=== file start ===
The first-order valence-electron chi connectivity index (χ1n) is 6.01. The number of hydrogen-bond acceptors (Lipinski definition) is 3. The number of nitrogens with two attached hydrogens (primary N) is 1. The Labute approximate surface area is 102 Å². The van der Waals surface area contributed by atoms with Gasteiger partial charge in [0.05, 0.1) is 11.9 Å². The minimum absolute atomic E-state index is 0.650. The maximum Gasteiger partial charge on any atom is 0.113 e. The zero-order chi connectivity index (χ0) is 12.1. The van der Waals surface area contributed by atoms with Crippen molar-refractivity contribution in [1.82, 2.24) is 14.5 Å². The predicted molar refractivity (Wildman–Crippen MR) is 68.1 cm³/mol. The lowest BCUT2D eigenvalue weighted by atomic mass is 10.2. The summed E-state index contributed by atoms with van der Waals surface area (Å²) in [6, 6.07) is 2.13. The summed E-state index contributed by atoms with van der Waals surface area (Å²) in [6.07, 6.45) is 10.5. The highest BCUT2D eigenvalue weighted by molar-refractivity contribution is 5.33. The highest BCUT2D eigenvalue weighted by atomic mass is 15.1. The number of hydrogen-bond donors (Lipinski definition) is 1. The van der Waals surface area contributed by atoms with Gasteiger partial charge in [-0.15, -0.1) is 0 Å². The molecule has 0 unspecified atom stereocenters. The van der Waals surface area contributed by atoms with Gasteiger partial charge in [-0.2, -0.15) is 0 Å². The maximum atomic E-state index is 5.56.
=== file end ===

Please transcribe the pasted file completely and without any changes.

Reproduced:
The first-order valence-electron chi connectivity index (χ1n) is 6.01. The number of hydrogen-bond acceptors (Lipinski definition) is 3. The number of nitrogens with two attached hydrogens (primary N) is 1. The Labute approximate surface area is 102 Å². The van der Waals surface area contributed by atoms with Gasteiger partial charge in [0.05, 0.1) is 11.9 Å². The minimum absolute atomic E-state index is 0.650. The maximum Gasteiger partial charge on any atom is 0.113 e. The zero-order chi connectivity index (χ0) is 12.1. The van der Waals surface area contributed by atoms with Crippen molar-refractivity contribution in [1.82, 2.24) is 14.5 Å². The predicted molar refractivity (Wildman–Crippen MR) is 68.1 cm³/mol. The lowest BCUT2D eigenvalue weighted by atomic mass is 10.2. The summed E-state index contributed by atoms with van der Waals surface area (Å²) in [6, 6.07) is 2.13. The summed E-state index contributed by atoms with van der Waals surface area (Å²) in [6.07, 6.45) is 10.5. The highest BCUT2D eigenvalue weighted by molar-refractivity contribution is 5.33. The highest BCUT2D eigenvalue weighted by atomic mass is 15.1. The number of hydrogen-bond donors (Lipinski definition) is 1. The van der Waals surface area contributed by atoms with Gasteiger partial charge in [-0.15, -0.1) is 0 Å². The molecule has 0 unspecified atom stereocenters. The van der Waals surface area contributed by atoms with Gasteiger partial charge in [-0.2, -0.15) is 0 Å². The maximum atomic E-state index is 5.56.